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FIRST DIVISION

[G.R. No. 114299. September 24, 1999.]


TRADERS ROYAL BANK, petitioner, vs. HON. COURT OF APPEALS, PATRIA,
RUBY ANN, MARGARITA, ROSARIO, CYNTHIA, LINDA JOY, all surnamed
CAPAY and RAMON A. GONZALES, respondents.
[G.R. No. 118862. September 24, 1999.]
PATRIA, RUBY ANN, MARGARITA, ROSARIO, CYNTHIA, LINDA JOY, all
surnamed CAPAY, and RAMON A. GONZALES, petitioners, vs. SPS. HONORATO
D. SANTOS and MARIA CRISTINA S. SANTOS, SPS. CECILIO L. PE and
JOSEFINA L. PE, FLORA LARON WESCOMBE, SPS. TELESFORO P. ALFELOR II
and LIZA R. ALFELOR, SPS. DEAN RODERICK FERNANDO and LAARNI
MAGDAMO FERNANDO, REMEDIOS OCA, DEVELOPMENT BANK OF THE
PHILIPPINES and TRADERS ROYAL BANK, respondents.
Gonzalez Sinense Jimenez & Associates for Patria Capay, et al.
Francisco S. Reyes Law Office for non-bank respondents.
SYNOPSIS
On April 26, 1994, Traders Royal Bank filed with this Court a petition for review to set aside the decision of the Court
of Appeals decision holding said bank in bad faith when it sold a property knowing that it was under litigation and
without informing the buyer of said fact. Meanwhile, the buyers of said property moved for a reconsideration of the
said decision. In a resolution dated August 10, 1994, the Court of Appeals granted the motion for reconsideration and
dismissed the complaint as against them. The complainants in the original action for recovery of
possession/ownership filed a petition for review seeking to set aside said resolution. These two petitions for review
were later consolidated.
When the subject property was subdivided, none of the six (6) new certificates of title issued contained any notice of
lis pendens. The buyers of the subdivided properties therefore could not have been aware that the said properties
were the subject of litigation. They had a right to rely on what appeared on the face of the title of their predecessorsin-interest, and were not bound to go beyond the same.
The individual complainants cannot invoke that entry of the notice of lis pendens in the day book is sufficient to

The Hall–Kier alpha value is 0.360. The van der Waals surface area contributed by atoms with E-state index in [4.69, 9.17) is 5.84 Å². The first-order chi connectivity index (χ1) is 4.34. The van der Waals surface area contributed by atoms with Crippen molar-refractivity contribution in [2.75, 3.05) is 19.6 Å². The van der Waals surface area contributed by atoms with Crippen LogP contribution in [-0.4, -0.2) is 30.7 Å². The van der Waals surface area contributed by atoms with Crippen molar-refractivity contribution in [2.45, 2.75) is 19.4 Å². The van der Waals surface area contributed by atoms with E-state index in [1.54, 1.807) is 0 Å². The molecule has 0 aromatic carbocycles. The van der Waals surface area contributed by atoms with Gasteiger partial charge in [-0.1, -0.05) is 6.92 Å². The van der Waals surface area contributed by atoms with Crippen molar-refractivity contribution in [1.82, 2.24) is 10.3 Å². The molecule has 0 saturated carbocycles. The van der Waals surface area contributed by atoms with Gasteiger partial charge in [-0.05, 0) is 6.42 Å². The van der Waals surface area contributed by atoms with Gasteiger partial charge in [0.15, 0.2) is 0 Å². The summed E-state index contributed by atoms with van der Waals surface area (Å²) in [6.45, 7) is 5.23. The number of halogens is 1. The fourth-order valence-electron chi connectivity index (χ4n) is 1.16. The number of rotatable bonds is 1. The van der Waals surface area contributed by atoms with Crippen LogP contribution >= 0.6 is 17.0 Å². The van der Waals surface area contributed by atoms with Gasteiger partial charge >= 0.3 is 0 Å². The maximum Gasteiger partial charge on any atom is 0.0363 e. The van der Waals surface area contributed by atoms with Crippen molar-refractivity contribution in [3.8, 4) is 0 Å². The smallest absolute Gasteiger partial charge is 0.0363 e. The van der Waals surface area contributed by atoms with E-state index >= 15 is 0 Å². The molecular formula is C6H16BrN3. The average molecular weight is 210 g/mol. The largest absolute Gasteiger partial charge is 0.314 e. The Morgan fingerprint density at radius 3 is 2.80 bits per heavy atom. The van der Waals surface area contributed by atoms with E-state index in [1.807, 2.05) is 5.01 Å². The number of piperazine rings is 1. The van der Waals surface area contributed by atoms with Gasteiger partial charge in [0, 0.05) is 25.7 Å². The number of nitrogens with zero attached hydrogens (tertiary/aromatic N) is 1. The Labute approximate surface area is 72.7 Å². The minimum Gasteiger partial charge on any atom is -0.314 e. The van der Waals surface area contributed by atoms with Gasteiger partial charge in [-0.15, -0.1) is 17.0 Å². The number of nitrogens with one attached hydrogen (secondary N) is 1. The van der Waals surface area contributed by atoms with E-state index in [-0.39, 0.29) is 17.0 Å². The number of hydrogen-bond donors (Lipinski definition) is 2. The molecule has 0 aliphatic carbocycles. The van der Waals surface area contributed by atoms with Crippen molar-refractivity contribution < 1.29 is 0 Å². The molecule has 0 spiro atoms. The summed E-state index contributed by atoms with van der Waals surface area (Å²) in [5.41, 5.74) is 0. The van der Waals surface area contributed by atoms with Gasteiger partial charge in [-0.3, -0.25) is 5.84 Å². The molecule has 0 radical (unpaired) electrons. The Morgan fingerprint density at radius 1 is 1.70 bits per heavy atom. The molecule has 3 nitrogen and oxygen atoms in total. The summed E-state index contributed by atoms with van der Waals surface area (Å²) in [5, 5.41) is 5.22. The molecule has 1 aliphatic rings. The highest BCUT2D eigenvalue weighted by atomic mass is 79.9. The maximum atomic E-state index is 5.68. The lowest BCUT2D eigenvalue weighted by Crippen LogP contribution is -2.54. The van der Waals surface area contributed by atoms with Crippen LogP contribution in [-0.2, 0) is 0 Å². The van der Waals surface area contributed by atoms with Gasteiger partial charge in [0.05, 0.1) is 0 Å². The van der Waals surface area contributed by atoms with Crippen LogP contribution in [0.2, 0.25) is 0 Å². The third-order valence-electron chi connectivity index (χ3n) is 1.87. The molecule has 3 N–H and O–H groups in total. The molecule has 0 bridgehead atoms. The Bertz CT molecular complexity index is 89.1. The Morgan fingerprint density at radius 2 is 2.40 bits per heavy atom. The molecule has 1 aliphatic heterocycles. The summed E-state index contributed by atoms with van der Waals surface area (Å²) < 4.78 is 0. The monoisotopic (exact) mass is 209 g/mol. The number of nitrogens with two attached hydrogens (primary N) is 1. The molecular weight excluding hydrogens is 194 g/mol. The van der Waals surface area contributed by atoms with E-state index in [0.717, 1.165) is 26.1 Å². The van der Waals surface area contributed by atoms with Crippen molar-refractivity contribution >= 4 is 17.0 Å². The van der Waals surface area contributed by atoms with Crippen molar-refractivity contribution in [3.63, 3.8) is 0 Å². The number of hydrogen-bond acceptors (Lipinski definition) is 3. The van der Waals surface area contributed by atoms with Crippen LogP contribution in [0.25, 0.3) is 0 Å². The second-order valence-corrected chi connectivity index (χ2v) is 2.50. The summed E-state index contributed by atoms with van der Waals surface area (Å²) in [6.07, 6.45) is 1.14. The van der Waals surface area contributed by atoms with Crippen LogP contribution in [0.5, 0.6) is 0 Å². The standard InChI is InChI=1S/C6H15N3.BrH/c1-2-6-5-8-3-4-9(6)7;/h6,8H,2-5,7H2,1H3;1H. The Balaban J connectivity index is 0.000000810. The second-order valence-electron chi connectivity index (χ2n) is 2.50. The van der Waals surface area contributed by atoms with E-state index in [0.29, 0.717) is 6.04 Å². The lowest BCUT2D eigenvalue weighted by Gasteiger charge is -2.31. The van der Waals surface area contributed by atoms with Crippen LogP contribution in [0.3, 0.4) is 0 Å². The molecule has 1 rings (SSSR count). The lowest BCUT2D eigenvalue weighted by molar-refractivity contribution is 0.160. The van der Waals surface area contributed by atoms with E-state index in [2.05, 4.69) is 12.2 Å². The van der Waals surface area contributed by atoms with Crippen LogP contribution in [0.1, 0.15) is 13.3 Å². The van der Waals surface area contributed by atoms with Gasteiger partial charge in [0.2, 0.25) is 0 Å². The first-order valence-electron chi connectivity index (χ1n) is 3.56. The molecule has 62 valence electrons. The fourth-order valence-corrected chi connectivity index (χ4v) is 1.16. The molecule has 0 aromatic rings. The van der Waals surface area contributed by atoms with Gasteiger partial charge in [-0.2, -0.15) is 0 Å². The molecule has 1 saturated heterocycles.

constitute registration. In the fifteen years following the notice of lis pendens, they did not bother to find out the
status of their title. They slept on their rights. Thus, it is most iniquitous for them to assert ownership over the
property that has undergone several transfers made in good faith and for value and already subdivided into several
lots with improvements introduced thereon by their owners.
However, the Traders Royal Bank took advantage of the absence of the notice of lis pendens at the back of their
certificate of title and sold the property to an unwary purchaser. Clearly the bank acted in a manner contrary to
morals, good customs and public policy, and should be held liable for damages.
SYLLABUS
1.LAND TITLES AND DEEDS; TORRENS SYSTEM OF LAND REGISTRATION; RIGHT OF BUYER TO RELY ON
WHAT APPEARED ON FACE OF TITLE; PARTIES NOT BOUND TO GO BEYOND SAME. When TRB purchased
the property at the foreclosure sale, the notice of lis pendens that the Capays caused to be annotated on their
certificate of title was not carried over to the new one issued to TRB. Neither did the certificate of title of Emelita
Santiago, who purchased the property from TRB, contain any such notice. When Santiago caused the property to be
divided, six (6) new certificates of title were issued, none of which contained any notice of lis pendens. Santiago then
sold the lots to Marcial Alcantara and his co-owners who next sold each of these to the non-bank respondents. The
non-bank respondents, therefore, could not have been aware that the property in question was the subject of
litigation when they acquired their respective portions of said property. There was nothing in the certificates of title
of their respective predecessors-in-interest that could have aroused their suspicion. The non-bank respondents had a
right to rely on what appeared on the face of the title of their respective predecessors-in-interest, and were not bound
to go beyond the same. To hold otherwise would defeat one of the principal objects of the Torrens system of the land
registration, that is, to facilitate transactions involving lands.

2.ID.; ID.; ID.; ID.; EXERCISE OF DILIGENCE MANIFESTS IN CASE AT BAR. The foregoing rule
notwithstanding, the non-bank respondents nevertheless physically inspected the properties and inquired from the
Register of Deeds to ascertain the absence of any defect in the title of the property they were purchasing an
exercise of diligence above that required by law. AaHDSI